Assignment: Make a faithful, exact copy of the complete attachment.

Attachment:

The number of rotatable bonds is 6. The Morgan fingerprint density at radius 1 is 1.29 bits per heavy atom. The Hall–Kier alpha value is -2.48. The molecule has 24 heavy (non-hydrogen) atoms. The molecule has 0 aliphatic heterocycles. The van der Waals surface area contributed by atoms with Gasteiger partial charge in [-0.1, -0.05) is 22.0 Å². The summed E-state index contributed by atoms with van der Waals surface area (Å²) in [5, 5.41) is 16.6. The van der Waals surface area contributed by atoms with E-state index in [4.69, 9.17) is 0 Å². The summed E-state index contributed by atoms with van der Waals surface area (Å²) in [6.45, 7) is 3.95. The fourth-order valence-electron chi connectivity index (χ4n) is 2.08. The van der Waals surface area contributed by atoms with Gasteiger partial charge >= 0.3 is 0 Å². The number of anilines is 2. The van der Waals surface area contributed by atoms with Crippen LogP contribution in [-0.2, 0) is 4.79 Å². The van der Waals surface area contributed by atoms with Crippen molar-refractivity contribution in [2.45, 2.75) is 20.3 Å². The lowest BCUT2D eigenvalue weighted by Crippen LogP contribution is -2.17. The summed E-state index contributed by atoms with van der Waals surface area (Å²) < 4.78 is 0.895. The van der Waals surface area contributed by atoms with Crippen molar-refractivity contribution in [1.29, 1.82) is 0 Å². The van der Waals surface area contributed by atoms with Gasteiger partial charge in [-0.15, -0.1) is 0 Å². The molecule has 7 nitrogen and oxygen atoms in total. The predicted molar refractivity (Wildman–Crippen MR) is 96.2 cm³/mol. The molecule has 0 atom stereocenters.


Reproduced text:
The number of rotatable bonds is 6. The Morgan fingerprint density at radius 1 is 1.29 bits per heavy atom. The Hall–Kier alpha value is -2.48. The molecule has 24 heavy (non-hydrogen) atoms. The molecule has 0 aliphatic heterocycles. The van der Waals surface area contributed by atoms with Gasteiger partial charge in [-0.1, -0.05) is 22.0 Å². The summed E-state index contributed by atoms with van der Waals surface area (Å²) in [5, 5.41) is 16.6. The van der Waals surface area contributed by atoms with E-state index in [4.69, 9.17) is 0 Å². The summed E-state index contributed by atoms with van der Waals surface area (Å²) in [6.45, 7) is 3.95. The fourth-order valence-electron chi connectivity index (χ4n) is 2.08. The van der Waals surface area contributed by atoms with Gasteiger partial charge >= 0.3 is 0 Å². The number of anilines is 2. The van der Waals surface area contributed by atoms with Crippen LogP contribution in [-0.2, 0) is 4.79 Å². The van der Waals surface area contributed by atoms with Crippen molar-refractivity contribution in [2.45, 2.75) is 20.3 Å². The lowest BCUT2D eigenvalue weighted by Crippen LogP contribution is -2.17. The summed E-state index contributed by atoms with van der Waals surface area (Å²) < 4.78 is 0.895. The van der Waals surface area contributed by atoms with Crippen molar-refractivity contribution in [1.29, 1.82) is 0 Å². The van der Waals surface area contributed by atoms with Gasteiger partial charge in [-0.15, -0.1) is 0 Å². The molecule has 7 nitrogen and oxygen atoms in total. The predicted molar refractivity (Wildman–Crippen MR) is 96.2 cm³/mol. The molecule has 0 atom stereocenters.